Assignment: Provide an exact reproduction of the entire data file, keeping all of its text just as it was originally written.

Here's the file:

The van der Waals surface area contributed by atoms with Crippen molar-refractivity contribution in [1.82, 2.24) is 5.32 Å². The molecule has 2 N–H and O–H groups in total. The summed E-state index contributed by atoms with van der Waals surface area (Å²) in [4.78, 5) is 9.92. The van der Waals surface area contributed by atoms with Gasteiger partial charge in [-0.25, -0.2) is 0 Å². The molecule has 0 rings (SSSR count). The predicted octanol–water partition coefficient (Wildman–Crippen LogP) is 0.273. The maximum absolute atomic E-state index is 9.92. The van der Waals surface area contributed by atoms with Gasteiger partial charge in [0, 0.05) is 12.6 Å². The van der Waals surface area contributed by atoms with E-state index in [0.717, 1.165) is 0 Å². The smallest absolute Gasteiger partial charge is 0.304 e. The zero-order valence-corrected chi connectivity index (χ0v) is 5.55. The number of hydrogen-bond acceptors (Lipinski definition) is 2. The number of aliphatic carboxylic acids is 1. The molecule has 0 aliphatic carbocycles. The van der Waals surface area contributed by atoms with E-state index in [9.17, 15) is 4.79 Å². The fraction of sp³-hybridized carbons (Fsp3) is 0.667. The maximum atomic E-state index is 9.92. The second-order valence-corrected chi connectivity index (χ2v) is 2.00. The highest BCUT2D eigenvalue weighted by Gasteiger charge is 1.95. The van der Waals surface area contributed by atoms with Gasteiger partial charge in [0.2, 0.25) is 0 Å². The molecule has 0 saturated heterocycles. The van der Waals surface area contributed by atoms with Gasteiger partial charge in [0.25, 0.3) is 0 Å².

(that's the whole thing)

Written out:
The van der Waals surface area contributed by atoms with Crippen molar-refractivity contribution in [1.82, 2.24) is 5.32 Å². The molecule has 2 N–H and O–H groups in total. The summed E-state index contributed by atoms with van der Waals surface area (Å²) in [4.78, 5) is 9.92. The van der Waals surface area contributed by atoms with Gasteiger partial charge in [-0.25, -0.2) is 0 Å². The molecule has 0 rings (SSSR count). The predicted octanol–water partition coefficient (Wildman–Crippen LogP) is 0.273. The maximum absolute atomic E-state index is 9.92. The van der Waals surface area contributed by atoms with Gasteiger partial charge in [0, 0.05) is 12.6 Å². The van der Waals surface area contributed by atoms with E-state index in [0.717, 1.165) is 0 Å². The smallest absolute Gasteiger partial charge is 0.304 e. The zero-order valence-corrected chi connectivity index (χ0v) is 5.55. The number of hydrogen-bond acceptors (Lipinski definition) is 2. The number of aliphatic carboxylic acids is 1. The molecule has 0 aliphatic carbocycles. The van der Waals surface area contributed by atoms with E-state index in [9.17, 15) is 4.79 Å². The fraction of sp³-hybridized carbons (Fsp3) is 0.667. The maximum atomic E-state index is 9.92. The second-order valence-corrected chi connectivity index (χ2v) is 2.00. The highest BCUT2D eigenvalue weighted by Gasteiger charge is 1.95. The van der Waals surface area contributed by atoms with Gasteiger partial charge in [0.2, 0.25) is 0 Å². The molecule has 0 saturated heterocycles. The van der Waals surface area contributed by atoms with Gasteiger partial charge in [0.25, 0.3) is 0 Å².